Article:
Overview
Posterior lumbar interbody fusion (also called arthrodesis) surgery, also known as PLIF, is a type of spinal fusion that adheres bone grafts to various areas of the spine. This process allows bone to grow between vertebral spaces in order to provide stability to the spine. Posterior lumbar interbody fusion surgery is often performed in the lower back through the insertion of bone grafts ore spinal implants into spaces between the vertebrae where damaged or weakened discs are located.

Posterior Lumbar Interbody Fusion Spine Surgery Procedure
The patient is placed face down on the operating table and given general anesthesia. An incision, often 3 to 6 inches long, is made in the middle of the back and in the erector spinae or lower back muscles. A laminectomy exposes the spinal column and nerve roots to the surgeon. Facet joints, or the bony protrusions of the vertebrae which are located over nerve roots along the back of the spine are exposed and the nerve roots gently retracted, or moved to one side. The surgeon cleans the disk space, removing slivers or spurs of weak or diseased bone, creating a clean space for the bone graft.

A bone graft (most commonly obtained from the hip bone at the crest of the pelvis) is inserted into the newly cleaned disc space and anchored in place with metal screws, are plates, or rods or small pieces of hardware called holds, and the incision is closed. Eventually, the vertebrae will absorb and grow around the bone graft, creating a solid "bridge" in the non-stable disc space.

Following surgery, an individual may be required to wear a body brace, and stay in a hospital for 3 to 7 days for post surgical care. Physical therapy is generally initiated six weeks following the surgical procedure to make sure fusion has occurred. Full recovery may take some individuals up to eight months.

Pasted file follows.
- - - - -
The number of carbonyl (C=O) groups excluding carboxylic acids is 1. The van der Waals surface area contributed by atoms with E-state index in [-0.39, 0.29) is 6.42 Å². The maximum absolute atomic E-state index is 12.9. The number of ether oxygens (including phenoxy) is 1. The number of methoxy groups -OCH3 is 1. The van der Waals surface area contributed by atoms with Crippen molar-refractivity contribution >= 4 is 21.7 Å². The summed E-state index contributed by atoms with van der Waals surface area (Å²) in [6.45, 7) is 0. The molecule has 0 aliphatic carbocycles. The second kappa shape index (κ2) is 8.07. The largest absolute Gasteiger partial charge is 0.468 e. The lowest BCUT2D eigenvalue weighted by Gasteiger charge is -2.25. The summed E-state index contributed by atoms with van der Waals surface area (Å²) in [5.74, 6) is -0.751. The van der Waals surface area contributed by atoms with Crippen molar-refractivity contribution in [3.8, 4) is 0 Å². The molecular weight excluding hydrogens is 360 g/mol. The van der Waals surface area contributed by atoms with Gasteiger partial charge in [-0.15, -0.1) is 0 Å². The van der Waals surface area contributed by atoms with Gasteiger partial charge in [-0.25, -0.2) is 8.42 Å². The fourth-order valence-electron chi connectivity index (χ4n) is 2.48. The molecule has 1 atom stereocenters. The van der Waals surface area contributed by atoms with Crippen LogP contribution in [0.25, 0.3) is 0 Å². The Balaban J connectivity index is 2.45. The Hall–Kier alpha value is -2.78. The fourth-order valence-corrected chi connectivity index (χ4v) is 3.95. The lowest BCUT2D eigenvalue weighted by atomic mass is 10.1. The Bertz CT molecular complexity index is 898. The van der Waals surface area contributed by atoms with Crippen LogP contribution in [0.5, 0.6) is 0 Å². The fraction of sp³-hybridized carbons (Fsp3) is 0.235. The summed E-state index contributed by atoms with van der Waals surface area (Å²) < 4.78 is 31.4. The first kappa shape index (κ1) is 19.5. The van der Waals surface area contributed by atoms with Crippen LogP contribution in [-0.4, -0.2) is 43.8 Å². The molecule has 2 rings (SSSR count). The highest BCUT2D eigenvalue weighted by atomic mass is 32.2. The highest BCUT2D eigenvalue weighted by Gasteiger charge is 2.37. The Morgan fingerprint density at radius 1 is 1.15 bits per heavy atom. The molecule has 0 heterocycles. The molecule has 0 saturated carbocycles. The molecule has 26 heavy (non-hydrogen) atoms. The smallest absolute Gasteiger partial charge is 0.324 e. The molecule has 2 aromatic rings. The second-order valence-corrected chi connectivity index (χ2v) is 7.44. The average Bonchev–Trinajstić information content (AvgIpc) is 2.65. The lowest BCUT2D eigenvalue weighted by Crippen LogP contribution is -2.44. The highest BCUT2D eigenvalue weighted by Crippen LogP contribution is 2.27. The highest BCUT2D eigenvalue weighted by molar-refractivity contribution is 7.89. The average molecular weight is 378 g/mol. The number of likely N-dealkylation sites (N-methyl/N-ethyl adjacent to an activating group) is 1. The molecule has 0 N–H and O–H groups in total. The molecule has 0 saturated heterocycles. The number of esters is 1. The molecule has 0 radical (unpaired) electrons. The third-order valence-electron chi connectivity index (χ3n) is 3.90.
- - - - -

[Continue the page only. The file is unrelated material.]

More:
Who Benefits from Posterior Lumbar Interbody Fusion Spine Surgery?
Individuals with the degenerative bone conditions, spinal instability, severe arthritis or osteoporosis or fractured vertebra may benefit from spinal fusion procedures. However, individuals should also be aware that some disadvantages accompany this type of procedure, including possible rejection of the bone graft material by the spine, especially for individuals who are obese or who smoke.

How Much Does Posterior Lumbar Interbody Fusion Spine Surgery Cost?
In the United States, lumbar fusion spine surgeries may cost up to $45,000. This cost may not include hospital care, diagnostics, imaging, medications and fiscal therapy or rehabilitation services, depending on geographic region. However, individuals traveling to foreign destinations such as Mexico, Latin America, and Asia may enjoy between 30% and 50% savings on costs of the same type of procedure, which include all inclusive stays, care, and medical support.

Who Performs Posterior Lumbar Interbody Fusion Spine Surgery?
An orthopedic surgeon may perform spinal fusion procedures, but may also be accompanied an assisted by neurosurgeons, according to an depending on need. Any type of spinal procedure or treatment should be overseen by an orthopedic surgeon who specializes in spinal care and spinal surgeries.

Orthopedic surgeons should be certified and experienced in all types of spinal surgeries, including cervical, thoracic and lumbar procedures and techniques, and belong to recognized organizations and associations. Consumers should always verify the experience and training of surgeons, facilities and support staff to ensure proper training and expertise, certification, and accreditation for any suggested procedures or techniques.